“NO.” I felt light-headed. I tried to keep from having an out-of-body experience. “Take a picture of us!” I hissed.
This would have been the only picture of me and Jeff Goldblum in existence, were it not for my friend Michelle. With the grace of someone beautiful and the confidence of someone who wasn’t creepily obsessed, Michelle walked up to him and asked for a hug. Like it was cool. Like it was nothing.
Michelle tells him she has to introduce him to her friend Elizabeth, who’s been obsessed with him her whole life. So he turns to me and says, “Elizabeth! At last we meet!” and holds both of my hands. He asks for my WHOLE NAME very flirtatiously. He then SAYS my WHOLE NAME. I timidly ask for a hug. He says, “Get over here this instant! Wild horses couldn’t drag me away!” And then presses his stubbly cheek to my cheek and wraps his body around me like a very tall bird. He then holds my hands once more and says, “PLEASE stay until the end of the show so we can talk more and take a photograph. Can you stay until 11?”
Yes, Jeff Goldblum. Yes I can.
My boyfriend, Adam, gently led me back to our table. I sat down. And I cried for a bit. My brain couldn’t process what happened; he smelled like expensive leather and, faintly, like pine. I could still feel his stubble on my cheek.
“Are you OK?” Adam asked. He rubbed my back gently.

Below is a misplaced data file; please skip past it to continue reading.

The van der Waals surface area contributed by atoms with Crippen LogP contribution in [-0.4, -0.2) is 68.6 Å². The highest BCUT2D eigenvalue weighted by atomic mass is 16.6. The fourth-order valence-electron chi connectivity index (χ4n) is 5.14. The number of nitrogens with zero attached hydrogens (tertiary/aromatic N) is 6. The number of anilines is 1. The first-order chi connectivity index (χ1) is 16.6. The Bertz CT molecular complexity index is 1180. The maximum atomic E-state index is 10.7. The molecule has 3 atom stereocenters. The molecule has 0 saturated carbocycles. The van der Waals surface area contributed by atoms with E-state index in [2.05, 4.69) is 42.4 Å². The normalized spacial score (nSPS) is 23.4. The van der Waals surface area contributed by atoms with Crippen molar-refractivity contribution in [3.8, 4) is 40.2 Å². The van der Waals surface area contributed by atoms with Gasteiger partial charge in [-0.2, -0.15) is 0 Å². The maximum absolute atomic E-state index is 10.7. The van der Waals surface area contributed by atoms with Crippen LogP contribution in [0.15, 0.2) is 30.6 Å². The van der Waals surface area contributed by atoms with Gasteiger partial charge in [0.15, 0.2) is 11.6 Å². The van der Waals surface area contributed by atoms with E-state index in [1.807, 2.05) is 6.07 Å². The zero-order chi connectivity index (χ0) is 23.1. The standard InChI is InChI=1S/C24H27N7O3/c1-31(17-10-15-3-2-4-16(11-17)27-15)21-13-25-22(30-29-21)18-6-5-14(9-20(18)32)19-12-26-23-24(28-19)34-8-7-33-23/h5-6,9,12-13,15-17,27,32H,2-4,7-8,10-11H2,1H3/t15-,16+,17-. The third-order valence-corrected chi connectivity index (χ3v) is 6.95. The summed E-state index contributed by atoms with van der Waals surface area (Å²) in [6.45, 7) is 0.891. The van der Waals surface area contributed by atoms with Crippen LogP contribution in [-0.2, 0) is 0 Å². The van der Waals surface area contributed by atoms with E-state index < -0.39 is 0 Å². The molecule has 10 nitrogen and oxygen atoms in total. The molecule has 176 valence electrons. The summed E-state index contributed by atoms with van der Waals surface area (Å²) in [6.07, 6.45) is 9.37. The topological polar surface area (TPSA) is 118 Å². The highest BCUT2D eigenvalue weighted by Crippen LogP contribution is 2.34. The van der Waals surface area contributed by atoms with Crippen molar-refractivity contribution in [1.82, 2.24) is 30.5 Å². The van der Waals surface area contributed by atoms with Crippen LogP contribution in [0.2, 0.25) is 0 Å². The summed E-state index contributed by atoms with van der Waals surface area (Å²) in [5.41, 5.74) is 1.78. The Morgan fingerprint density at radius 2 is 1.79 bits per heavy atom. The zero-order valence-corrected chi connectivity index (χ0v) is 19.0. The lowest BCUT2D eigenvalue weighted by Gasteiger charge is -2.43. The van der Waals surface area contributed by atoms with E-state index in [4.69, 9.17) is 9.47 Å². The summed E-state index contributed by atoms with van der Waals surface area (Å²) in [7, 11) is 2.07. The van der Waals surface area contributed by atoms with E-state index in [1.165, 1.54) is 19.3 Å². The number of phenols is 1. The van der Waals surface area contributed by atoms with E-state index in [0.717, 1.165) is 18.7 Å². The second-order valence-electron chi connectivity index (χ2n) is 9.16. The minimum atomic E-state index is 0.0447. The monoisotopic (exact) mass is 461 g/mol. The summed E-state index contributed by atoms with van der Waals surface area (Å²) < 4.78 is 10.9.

“Are you jealous? Is this weird?” I asked, wiping my eyes.
Adam laughed at me. “Why wouldn’t I help my girlfriend achieve her dreams?”
“Even if her dreams involve being romantically obsessed with Jeff Goldblum?” I whispered, in case he happened to overhear.
Adam laughed and kissed me. “Why not?”
With my boyfriend’s reassurances, I definitely played it cool for the rest of the night.
Test: ignore this. Just trying to generate a wireframe pic.twitter.com/JYDxHMDSPK— Eugene S. Robinson (@eugeneSrobinson) September 14, 2017
At the end of the evening, every person in the venue lined up for a picture with Jeff Goldblum. Most people just wanted hugs, but he accommodated every pose request, no matter how strange — even the one from my boyfriend, who wanted a picture of the two of them flexing their biceps.
I got my photo fairly early, but I couldn’t leave. Something stuck with me. I hung around after the long lines ended, so I could ask Jeff Goldblum one last question.
I said I noticed that he started working the room an hour before the show, and that he covered so his band could take breaks but never took one himself, and then he stayed for every drunk photo and meaningful interaction in a huge audience. And I said: “I know that graciously accepting the projections that strangers put on you, and the love they have for you, is intense. And I’m not famous, but I do have some experience with that, and it drains the hell out of me. So where do you get the emotional strength? What’s the wellspring that keeps you powering through?”
He crushed me in another hug and told me I was very sweet to notice. Then he said that he gets enough sleep and that he meditates sometimes, but ultimately, the work is its own reward.
And wow, did I need to be reminded of that.